“You look at the thinking behind the creation of the building, but then also at the material needs. And you merge the two to really build an in-depth understanding of the building, and a path forward to preserving it.”
From the sculptural curves of the Sydney Opera House to the sliding walls and windows of the Eames House, the hallmarks of modern buildings make them easy to spot. Modernist architecture—with its signature use of industrial materials and innovative, sleek designs—emerged in the early 1900s and dominated the post–World War II building boom. Unfortunately, many of the iconic buildings from this period are now in serious need of repair but lack clear conservation plans due to the use of untested building methods and materials. How do you fix concrete that’s been damaged by ocean water, or remove graffiti to preserve stainless steel? In response to such dilemmas, the Getty Foundation created the Keeping It Modern initiative, an international grant program focused on the conservation of significant 20th-century architecture. Launched in 2014, Keeping It Modern has to date supported a total of 77 projects in 40 countries.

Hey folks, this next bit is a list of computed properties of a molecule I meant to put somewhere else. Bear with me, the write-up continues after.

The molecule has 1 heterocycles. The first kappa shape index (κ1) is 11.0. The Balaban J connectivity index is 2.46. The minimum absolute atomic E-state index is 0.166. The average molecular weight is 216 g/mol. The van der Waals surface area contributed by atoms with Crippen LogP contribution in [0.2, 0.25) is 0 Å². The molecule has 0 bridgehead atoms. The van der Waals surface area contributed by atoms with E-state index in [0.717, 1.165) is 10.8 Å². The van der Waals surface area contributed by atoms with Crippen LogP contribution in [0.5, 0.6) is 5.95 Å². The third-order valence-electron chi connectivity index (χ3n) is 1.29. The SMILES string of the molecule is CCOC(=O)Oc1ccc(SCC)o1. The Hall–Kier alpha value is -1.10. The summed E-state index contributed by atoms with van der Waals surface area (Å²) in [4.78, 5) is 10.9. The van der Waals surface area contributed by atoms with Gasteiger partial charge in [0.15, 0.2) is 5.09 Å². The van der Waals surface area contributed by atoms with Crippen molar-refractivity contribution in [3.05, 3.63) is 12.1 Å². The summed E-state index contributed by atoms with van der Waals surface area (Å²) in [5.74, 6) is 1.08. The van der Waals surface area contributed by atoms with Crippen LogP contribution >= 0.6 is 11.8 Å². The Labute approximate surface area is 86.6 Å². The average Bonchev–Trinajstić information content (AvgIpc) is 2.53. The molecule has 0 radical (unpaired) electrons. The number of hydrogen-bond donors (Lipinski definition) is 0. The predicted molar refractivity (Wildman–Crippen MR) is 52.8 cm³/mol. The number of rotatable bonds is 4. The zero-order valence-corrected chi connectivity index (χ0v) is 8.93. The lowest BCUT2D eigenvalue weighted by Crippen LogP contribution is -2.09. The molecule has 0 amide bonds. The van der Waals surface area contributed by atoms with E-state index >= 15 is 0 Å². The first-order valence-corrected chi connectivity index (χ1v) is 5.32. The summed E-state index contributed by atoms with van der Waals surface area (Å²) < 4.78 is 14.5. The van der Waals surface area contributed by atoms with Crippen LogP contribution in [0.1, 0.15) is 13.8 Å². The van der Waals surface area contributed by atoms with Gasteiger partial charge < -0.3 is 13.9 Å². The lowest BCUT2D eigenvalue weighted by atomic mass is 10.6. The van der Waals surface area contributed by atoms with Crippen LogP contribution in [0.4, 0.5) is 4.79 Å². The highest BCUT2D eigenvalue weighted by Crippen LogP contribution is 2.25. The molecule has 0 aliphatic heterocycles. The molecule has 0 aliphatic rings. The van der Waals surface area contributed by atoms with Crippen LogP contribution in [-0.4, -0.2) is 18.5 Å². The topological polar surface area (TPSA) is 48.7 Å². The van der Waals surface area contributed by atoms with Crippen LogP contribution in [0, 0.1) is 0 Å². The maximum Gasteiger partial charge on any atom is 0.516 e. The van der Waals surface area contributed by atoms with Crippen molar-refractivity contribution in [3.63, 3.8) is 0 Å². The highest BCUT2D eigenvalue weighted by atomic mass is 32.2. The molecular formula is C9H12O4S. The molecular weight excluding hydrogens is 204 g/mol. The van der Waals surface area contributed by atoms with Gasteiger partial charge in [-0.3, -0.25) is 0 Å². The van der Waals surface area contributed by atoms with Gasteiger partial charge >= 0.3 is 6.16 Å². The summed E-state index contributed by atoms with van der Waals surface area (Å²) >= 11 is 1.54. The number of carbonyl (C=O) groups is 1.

In this episode, Antoine Wilmering, senior program officer at the Getty Foundation, discusses the importance and ongoing impact of Keeping It Modern.
For images, transcripts, and more, visit
https://blogs.getty.edu/iris/podcast-protecting-modernist-architecture-for-generations-to-come or http://www.getty.edu/podcasts
To learn more about Keeping It Modern, visit
To read about the Patel Stadium conservation project, visit
To buy the book Concrete: Case Studies in Conservation Practice, visit https://shop.getty.edu/products/concrete-case-studies-in-conservation-practice-978-1606065761https://www.getty.edu/foundation/initiatives/current/keeping_it_modern
To buy the book Managing Energy Use in Modern Buildings: Case Studies in Conservation Practice, visit